Consumers Feathering Their Connected Home Nests

Among the more unexpected effects of the COVID-19 pandemic over the last half-year or so is the sudden home improvement boom it set off among consumers.  Unexpected, but not entirely surprising, as consumers suddenly spending nearly all of their time in their homes these days have realized that home ought to be as nice and as comfortable as humanly imaginable. And since they’re not eating out, travelling far from home or going to events very much these days, many even have the budget to make some upgrades.

New furniture, new appliances, new floors, swimming pools, gardening supplies, tools boxes, paint and patio furniture are just a short list of things that have seen their sales surge as the homebound have begun feathering their nests and making their homes more comfortable, useful and aesthetically pleasing.

And, as new data released by Security research company indicates, that upgrade wave among consumers is increasingly extending to making their homes smarter as well.  The overwhelming majority of consumers report already owning at least one smart home device (91 percent), with a very solid majority planning to purchase more in the not-too-distant future.  The survey found 64 percent of respondents said they were planning to buy a new type of smart home technology within the next year.

Now, there are caveats with the data — the first of which is the survey cast a very wide net for what “counted” as a smart home device to get to that 91 percent, including expected stuff like smart speakers, smart lights, thermostats, etc, but also things like smart TVs, which tend to inflate the figures. But the survey does show that smart appliances are gaining ground among consumers, which at least strongly indicates that smartening up their homes is increasingly becoming part and parcel with the whole home improvement rush among consumers.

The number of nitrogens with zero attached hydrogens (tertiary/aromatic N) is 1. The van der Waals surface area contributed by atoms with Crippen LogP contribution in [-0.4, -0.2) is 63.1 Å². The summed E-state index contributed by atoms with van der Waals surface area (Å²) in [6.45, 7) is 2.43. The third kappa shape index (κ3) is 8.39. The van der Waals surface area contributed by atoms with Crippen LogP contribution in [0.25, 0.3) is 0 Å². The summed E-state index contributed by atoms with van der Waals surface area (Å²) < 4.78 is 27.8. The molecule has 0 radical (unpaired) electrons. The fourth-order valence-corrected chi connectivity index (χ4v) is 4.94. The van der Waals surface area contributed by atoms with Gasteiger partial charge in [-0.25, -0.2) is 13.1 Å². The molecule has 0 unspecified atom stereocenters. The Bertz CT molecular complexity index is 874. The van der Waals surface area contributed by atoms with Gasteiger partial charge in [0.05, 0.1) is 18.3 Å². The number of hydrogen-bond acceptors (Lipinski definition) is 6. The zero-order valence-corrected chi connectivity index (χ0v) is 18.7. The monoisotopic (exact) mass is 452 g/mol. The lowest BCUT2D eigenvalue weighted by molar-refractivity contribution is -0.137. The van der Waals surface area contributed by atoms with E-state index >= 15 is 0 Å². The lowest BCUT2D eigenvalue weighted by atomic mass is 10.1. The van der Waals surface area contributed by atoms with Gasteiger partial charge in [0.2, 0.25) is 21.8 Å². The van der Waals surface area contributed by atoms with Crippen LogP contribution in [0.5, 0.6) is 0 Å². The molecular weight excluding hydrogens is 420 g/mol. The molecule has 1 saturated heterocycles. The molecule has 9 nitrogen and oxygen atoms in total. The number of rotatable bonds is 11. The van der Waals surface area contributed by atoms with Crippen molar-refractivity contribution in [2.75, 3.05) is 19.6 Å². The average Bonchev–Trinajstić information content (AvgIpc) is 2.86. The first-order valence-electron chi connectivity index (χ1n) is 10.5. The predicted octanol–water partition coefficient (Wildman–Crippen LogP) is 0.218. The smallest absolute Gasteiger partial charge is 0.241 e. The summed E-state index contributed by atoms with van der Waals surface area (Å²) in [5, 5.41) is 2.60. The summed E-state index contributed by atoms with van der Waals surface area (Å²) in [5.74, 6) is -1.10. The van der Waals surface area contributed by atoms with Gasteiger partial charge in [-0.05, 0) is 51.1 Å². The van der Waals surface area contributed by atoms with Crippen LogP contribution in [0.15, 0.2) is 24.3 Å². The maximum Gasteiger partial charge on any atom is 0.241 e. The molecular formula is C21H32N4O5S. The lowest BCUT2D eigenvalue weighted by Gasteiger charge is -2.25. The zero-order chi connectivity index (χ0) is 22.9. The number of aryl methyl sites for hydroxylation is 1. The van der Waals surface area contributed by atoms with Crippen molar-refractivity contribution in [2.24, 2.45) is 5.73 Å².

A Variety Of Smart Homes 

What exactly constitutes a “smart home” as of late 2020 is in many cases a matter of perspective. On one end of a spectrum, a smart house might refer to a home with a few elements like lights or thermostats connected to a smartphone app that gives their owner the option of remote control. On the other end of that spectrum are the fully wired-up domiciles running a series integrated systems and leveraging an entire collection of connected sensors and household items working in concert — care of a lot of very complex programming and automation routines.

Between those two points there are a variety of connectivity options.

In fact, according to a recent New York Times article on the state of the great smart home expansion nationwide, what distinguishes the current surge in smart home technology adoption among consumers from the home-automation rushes of the past is the degree to which the current smart home can be an entirely DIY venture.  The veritable explosion of  smart refrigerators, washing machines, window shades and air-conditioners are rolling into the market ready to plug-and-play

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